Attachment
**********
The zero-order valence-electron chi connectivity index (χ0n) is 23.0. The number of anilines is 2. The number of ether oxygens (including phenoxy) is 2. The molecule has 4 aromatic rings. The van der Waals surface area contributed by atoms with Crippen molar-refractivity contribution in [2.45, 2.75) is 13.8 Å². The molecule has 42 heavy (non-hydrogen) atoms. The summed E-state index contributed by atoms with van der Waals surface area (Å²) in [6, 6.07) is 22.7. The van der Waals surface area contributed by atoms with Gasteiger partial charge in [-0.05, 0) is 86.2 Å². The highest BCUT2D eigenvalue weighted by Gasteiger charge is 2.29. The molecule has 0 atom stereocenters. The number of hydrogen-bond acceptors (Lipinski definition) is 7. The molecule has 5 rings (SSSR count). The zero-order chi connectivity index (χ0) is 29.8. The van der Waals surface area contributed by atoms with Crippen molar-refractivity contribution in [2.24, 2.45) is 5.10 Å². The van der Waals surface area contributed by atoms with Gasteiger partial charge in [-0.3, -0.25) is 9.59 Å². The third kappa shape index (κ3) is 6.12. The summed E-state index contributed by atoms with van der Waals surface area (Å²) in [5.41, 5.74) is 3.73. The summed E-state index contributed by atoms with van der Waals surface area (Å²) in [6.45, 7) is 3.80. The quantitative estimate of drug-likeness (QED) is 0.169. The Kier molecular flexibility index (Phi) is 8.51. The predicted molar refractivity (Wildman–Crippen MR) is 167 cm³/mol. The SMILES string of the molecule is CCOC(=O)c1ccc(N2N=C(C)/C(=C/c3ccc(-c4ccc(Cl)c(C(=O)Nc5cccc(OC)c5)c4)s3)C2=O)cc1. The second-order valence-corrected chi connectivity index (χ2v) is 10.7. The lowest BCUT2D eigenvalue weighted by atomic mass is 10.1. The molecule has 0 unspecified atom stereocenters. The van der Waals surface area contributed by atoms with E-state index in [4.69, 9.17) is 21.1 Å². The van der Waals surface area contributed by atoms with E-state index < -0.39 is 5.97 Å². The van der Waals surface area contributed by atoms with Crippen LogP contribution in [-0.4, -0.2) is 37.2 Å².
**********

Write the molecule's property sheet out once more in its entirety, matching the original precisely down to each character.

The zero-order valence-electron chi connectivity index (χ0n) is 23.0. The number of anilines is 2. The number of ether oxygens (including phenoxy) is 2. The molecule has 4 aromatic rings. The van der Waals surface area contributed by atoms with Crippen molar-refractivity contribution in [2.45, 2.75) is 13.8 Å². The molecule has 42 heavy (non-hydrogen) atoms. The summed E-state index contributed by atoms with van der Waals surface area (Å²) in [6, 6.07) is 22.7. The van der Waals surface area contributed by atoms with Gasteiger partial charge in [-0.05, 0) is 86.2 Å². The highest BCUT2D eigenvalue weighted by Gasteiger charge is 2.29. The molecule has 0 atom stereocenters. The number of hydrogen-bond acceptors (Lipinski definition) is 7. The molecule has 5 rings (SSSR count). The zero-order chi connectivity index (χ0) is 29.8. The van der Waals surface area contributed by atoms with Crippen molar-refractivity contribution in [2.24, 2.45) is 5.10 Å². The van der Waals surface area contributed by atoms with Gasteiger partial charge in [-0.3, -0.25) is 9.59 Å². The third kappa shape index (κ3) is 6.12. The summed E-state index contributed by atoms with van der Waals surface area (Å²) in [5.41, 5.74) is 3.73. The summed E-state index contributed by atoms with van der Waals surface area (Å²) in [6.45, 7) is 3.80. The quantitative estimate of drug-likeness (QED) is 0.169. The Kier molecular flexibility index (Phi) is 8.51. The predicted molar refractivity (Wildman–Crippen MR) is 167 cm³/mol. The SMILES string of the molecule is CCOC(=O)c1ccc(N2N=C(C)/C(=C/c3ccc(-c4ccc(Cl)c(C(=O)Nc5cccc(OC)c5)c4)s3)C2=O)cc1. The second-order valence-corrected chi connectivity index (χ2v) is 10.7. The lowest BCUT2D eigenvalue weighted by atomic mass is 10.1. The molecule has 0 unspecified atom stereocenters. The van der Waals surface area contributed by atoms with E-state index in [4.69, 9.17) is 21.1 Å². The van der Waals surface area contributed by atoms with E-state index < -0.39 is 5.97 Å². The van der Waals surface area contributed by atoms with Crippen LogP contribution in [-0.4, -0.2) is 37.2 Å².